So in both cases, you’ve got much less distance to go before they’re ready to buy than if you were talking to a brand new lead who didn’t know you at all.

The challenge though is that getting back in touch to talk about opportunities often doesn’t feel very comfortable. There’s only so many times you can knock on their door and ask if they have anything for you before they stop taking your calls.

The answer is to stop asking and start giving.

What that means is you use the same strategy of giving value in advance that you would use to attract a cold prospect, but you do it with your warm ex-clients and dropped prospects.

The difference is you don’t need to try to collect email addresses or anything like that because you’re already in contact. And you can afford to invest more per person because you know they have a high probability of turning into clients.

So usually the best way of getting back in touch and offering value in advance to these higher value prospects is to offer them some kind of presentation or discussion on a topic they’re going to find valuable that could lead to opportunities for work for you if it turns out to be an area they need to improve in or make some changes in.

So that could be a discussion around industry trends affecting them in an area you’re an expert in. It could be some benchmarking you’ve done on an important topic for them or it could be some case studies of how some of your clients have achieved what they want to achieve. Anything you can share with them really that’s valuable…

…but you will find that you get a much better response when you offer to share hard data and external, objective information.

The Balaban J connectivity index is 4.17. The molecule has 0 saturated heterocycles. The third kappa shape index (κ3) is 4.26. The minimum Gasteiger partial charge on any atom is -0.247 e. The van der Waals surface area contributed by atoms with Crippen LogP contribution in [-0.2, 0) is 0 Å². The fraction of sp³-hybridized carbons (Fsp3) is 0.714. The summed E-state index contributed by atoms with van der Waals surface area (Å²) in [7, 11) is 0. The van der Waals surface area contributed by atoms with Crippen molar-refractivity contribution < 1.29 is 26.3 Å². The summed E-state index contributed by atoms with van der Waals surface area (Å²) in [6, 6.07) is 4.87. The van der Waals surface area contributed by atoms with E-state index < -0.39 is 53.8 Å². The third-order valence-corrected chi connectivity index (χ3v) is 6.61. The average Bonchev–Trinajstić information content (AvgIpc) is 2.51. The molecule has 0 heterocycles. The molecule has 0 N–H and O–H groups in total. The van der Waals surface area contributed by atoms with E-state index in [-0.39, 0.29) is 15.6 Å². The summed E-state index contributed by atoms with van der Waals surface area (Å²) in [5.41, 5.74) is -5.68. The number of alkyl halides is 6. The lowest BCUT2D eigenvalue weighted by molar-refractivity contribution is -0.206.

Offering to discuss with them some ideas you’ve had about improving customer service, for example, is nowhere near as strong as offering to share some benchmarking you’ve done on customer service best practices in the top 10 companies in their sector.

The benchmarking just sounds much more concrete and valuable. Something you couldn’t just make up on the spot or try to wing it.

And from your perspective, all your competitors could offer to share some ideas – but it’s very likely that no one else has done the work to compile the benchmarking or create an industry report. So you’ll really stand out.

So for selected ex-clients and dropped prospects offering some kind of high value briefing like this is a fantastic way of getting back in touch, adding value, and getting into a meaty discussion with a potential client where you demonstrate expertise and talk about an area where they might well need help. From there it’s a really easy transition to talking about working together.

And worst case – even if they don’t agree to the meeting you’ll have raised your credibility and have been seen to be adding value.

So if you target high value clients and you’re willing to invest in creating a high value briefing it can pay real dividends. I would give it serious consideration.

That’s it for this week – I’ll see you next week on another episode of more clients TV.

Cheers!

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Ian Brodie

Ian Brodie

http://www.ianbrodie.com

Ian Brodie teaches consultants, coaches and other professionals to attract and win their ideal clients by becoming seen as authorities in their field.